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With outdoor gardening limited, try terrariums

Even if you don't have access to a large area of land, that doesn't mean you can't garden. The answer lies in terrariums: miniature plants in proportionately small containers. A terrarium can be one living plant growing and thriving inside a glass container. It can also be an entire landscape, a desert, woodland, tropical jungle or gardener's fantasy. Imagine creating a complete garden you can set on your coffee table.

The terrarium was originally invented as a way of transporting living plants from far parts of the world when voyages took months or longer. Today's terrariums tend to be more decorative in nature. But like their predecessors, they provide a low-maintenance garden requiring little time and attention once planted. A few basics will get you started.

Containers: Start with the container and then choose suitable plant materials. The choice of a container is mainly a matter of space and preference. Essentially any clear glass container that readily opens and closes will serve as a terrarium. Anything from a crystal brandy snifter to a jam jar is suitable.

The most important limitation is the color of the glass. Clear glass transmits all available light. Colored containers reduce light intensity and tend to transmit their own color while absorbing all other colors. For optimum plant growth, choose a container of clear glass.

Plexiglas or Lucite are viable alternatives to glass. They are lighter and less fragile, but scratch easily, so use care during handling and cleaning.

Plants: Light is the first thing you must consider before choosing plants. Be aware of the specific light requirements of your terrarium plants.

Growing temperature requirements also vary among plants. Look closely at the environment your plants will occupy before purchasing them. Tissue damage occurs if the temperature drops below the recommended minimum. Warm-temperature plants require a growing temperature of 65 to 90 degrees. Intermediate-temperature plants will thrive within a range of 50 to 70 degrees. Cool-temperature plants must be grown in 35 to 65 degrees, certainly not suitable for indoors.

Soil: Because terrariums have no drainage holes, a well-textured soil mix must be porous enough for good water drainage as well as air exchange.

For each terrarium, choose plants that require the same soil mix, then purchase a commercially prepared terrarium soil mix. If the soil appears to be too dense, too rich or too moisture-retentive, add vermiculite or perlite. If you are planting a desert scene using cacti and other succulents, add a little extra sand or grit (fine gravel) to the mix.

The soil must rest on a layer of drainage material from one-half to 2 inches deep, depending on the size of the terrarium. Mix three parts gravel to one part charcoal (purchased in pet or garden stores) to catch excess water. The gravel size should be proportionate to the terrarium size.

You will need a soil separator to prevent soil from washing into the drainage area. Place the separator material in a thin layer between the soil and gravel. Screen material, nylon netting or an old nylon stocking make good separators.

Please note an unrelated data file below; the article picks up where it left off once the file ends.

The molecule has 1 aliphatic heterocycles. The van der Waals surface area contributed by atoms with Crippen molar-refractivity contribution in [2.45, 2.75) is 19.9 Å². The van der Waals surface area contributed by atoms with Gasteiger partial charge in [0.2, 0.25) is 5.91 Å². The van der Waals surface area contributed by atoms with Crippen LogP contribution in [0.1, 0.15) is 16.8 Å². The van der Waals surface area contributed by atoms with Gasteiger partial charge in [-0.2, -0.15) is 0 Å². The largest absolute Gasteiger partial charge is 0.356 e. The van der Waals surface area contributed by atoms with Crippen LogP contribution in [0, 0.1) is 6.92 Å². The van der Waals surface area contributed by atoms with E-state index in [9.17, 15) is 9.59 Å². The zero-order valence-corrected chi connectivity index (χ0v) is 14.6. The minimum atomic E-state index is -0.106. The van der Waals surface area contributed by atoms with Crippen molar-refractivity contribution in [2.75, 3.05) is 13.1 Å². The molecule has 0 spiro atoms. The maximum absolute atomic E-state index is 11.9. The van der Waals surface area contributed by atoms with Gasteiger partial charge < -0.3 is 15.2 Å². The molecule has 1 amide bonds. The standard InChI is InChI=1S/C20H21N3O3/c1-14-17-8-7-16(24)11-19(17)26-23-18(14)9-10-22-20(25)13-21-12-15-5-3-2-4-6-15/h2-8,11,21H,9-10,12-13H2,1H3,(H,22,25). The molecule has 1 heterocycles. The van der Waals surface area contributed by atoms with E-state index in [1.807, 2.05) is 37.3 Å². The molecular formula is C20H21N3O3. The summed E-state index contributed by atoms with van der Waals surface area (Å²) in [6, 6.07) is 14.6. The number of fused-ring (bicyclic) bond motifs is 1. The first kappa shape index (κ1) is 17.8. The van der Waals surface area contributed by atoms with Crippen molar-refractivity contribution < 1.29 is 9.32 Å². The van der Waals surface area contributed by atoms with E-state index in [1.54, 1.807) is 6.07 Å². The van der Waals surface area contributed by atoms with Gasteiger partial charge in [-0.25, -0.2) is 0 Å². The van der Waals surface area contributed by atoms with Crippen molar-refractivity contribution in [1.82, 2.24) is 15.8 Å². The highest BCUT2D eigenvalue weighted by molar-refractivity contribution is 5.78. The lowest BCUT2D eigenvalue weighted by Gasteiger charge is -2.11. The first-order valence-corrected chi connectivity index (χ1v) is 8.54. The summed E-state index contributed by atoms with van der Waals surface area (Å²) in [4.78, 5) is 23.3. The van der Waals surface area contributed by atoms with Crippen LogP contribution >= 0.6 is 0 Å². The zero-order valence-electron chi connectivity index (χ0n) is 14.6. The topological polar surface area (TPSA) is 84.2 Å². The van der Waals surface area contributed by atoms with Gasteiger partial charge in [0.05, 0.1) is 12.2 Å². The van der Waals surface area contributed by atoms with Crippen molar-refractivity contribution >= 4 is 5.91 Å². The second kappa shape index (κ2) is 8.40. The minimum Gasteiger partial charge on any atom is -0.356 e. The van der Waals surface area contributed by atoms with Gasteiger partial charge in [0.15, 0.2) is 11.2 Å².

Planting: First, clean the container. It will be difficult to clean after planting. Rinse the charcoal so its fine dust won't coat the terrarium. Mix the charcoal with the drainage material. Distribute it evenly across the bottom of the terrarium. Cover drainage material with a soil separator.

Dampen the soil, then place it in the terrarium, distributing it evenly over the soil separator, or banking and mounding as you wish. As you work, keep the sides of the glass clean, wiping off smudges as you go.

Before removing plants from their pots, arrange them outside the container. Now make impressions in the soil where each plant will be placed. Remove plants from pots and brush away excess soil. Insert plants in the terrarium and tamp down soil over root balls. If you are adding decorative pieces, do that now. Water evenly and slowly. Do not overwater! Mist foliage and place in suitable light.

If you are using a narrow-necked container for your terrarium, you will have to fashion a few tools. Chopsticks or knitting needles with a small spoon taped on the end will help dig the holes and tamp down the soil. When pruning becomes necessary, tape a razor blade to the end.

Maintenance: Your terrarium will require some maintenance, but much less than a potted plant collection. Turn the terrarium around periodically so the plants don't lean in the direction of the light source. If you've created a closed terrarium, remove the cover frequently for ventilation. Check weekly for soil moisture; do not let the terrarium dry out. For a small container, a mister is good for light watering. Water lightly and evenly over the entire soil surface.

With optimal growing conditions in your terrarium, the fertilizer requirements will be less than with potted plants. Use a liquid fertilizer diluted to one-quarter of the manufacturer's instructions. If your terrarium becomes infested with insects, you must act quickly. A systemic pesticide is best.

Groom the terrarium periodically. This means removing dead or decaying vegetation as soon as you notice it. Also, trim, remove or replace rampantly growing plants.

Terrariums are not only lovely, but also have interesting practical aspects. Use them for children's projects or as a place to germinate and grow seedlings. Make up a terrarium kit, and give it to a new or sick friend. Now that you have become an expert, terrarium landscapes are only limited by your imagination.

With outdoor gardening limited, try terrariums 01/28/10 [Last modified: Monday, November 7, 2011 5:54pm]
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